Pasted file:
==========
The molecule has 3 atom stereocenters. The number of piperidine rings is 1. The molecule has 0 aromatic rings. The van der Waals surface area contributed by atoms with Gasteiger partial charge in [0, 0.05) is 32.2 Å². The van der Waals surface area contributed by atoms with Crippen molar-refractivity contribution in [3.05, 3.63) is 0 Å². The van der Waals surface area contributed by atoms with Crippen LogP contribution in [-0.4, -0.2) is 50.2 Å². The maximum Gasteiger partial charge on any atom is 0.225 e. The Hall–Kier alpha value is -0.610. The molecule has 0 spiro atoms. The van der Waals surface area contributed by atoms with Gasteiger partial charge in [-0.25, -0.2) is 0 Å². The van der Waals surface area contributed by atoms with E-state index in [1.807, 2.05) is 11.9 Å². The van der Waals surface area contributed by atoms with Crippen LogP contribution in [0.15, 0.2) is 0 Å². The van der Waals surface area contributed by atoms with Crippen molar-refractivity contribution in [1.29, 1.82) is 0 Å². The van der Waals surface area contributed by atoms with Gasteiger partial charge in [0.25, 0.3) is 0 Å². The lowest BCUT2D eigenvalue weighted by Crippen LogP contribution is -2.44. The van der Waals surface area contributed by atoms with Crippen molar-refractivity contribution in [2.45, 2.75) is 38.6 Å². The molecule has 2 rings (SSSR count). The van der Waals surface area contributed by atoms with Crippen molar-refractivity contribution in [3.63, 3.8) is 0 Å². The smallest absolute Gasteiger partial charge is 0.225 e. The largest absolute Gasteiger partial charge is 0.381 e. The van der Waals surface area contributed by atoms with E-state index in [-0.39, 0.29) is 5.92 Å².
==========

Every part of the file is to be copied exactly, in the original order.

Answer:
The molecule has 3 atom stereocenters. The number of piperidine rings is 1. The molecule has 0 aromatic rings. The van der Waals surface area contributed by atoms with Gasteiger partial charge in [0, 0.05) is 32.2 Å². The van der Waals surface area contributed by atoms with Crippen molar-refractivity contribution in [3.05, 3.63) is 0 Å². The van der Waals surface area contributed by atoms with Crippen LogP contribution in [-0.4, -0.2) is 50.2 Å². The maximum Gasteiger partial charge on any atom is 0.225 e. The Hall–Kier alpha value is -0.610. The molecule has 0 spiro atoms. The van der Waals surface area contributed by atoms with Gasteiger partial charge in [-0.25, -0.2) is 0 Å². The van der Waals surface area contributed by atoms with E-state index in [1.807, 2.05) is 11.9 Å². The van der Waals surface area contributed by atoms with Crippen LogP contribution in [0.15, 0.2) is 0 Å². The van der Waals surface area contributed by atoms with Crippen molar-refractivity contribution in [1.29, 1.82) is 0 Å². The van der Waals surface area contributed by atoms with Gasteiger partial charge in [0.25, 0.3) is 0 Å². The lowest BCUT2D eigenvalue weighted by Crippen LogP contribution is -2.44. The van der Waals surface area contributed by atoms with Crippen molar-refractivity contribution in [2.45, 2.75) is 38.6 Å². The molecule has 2 rings (SSSR count). The van der Waals surface area contributed by atoms with Crippen molar-refractivity contribution in [3.63, 3.8) is 0 Å². The smallest absolute Gasteiger partial charge is 0.225 e. The largest absolute Gasteiger partial charge is 0.381 e. The van der Waals surface area contributed by atoms with E-state index in [-0.39, 0.29) is 5.92 Å².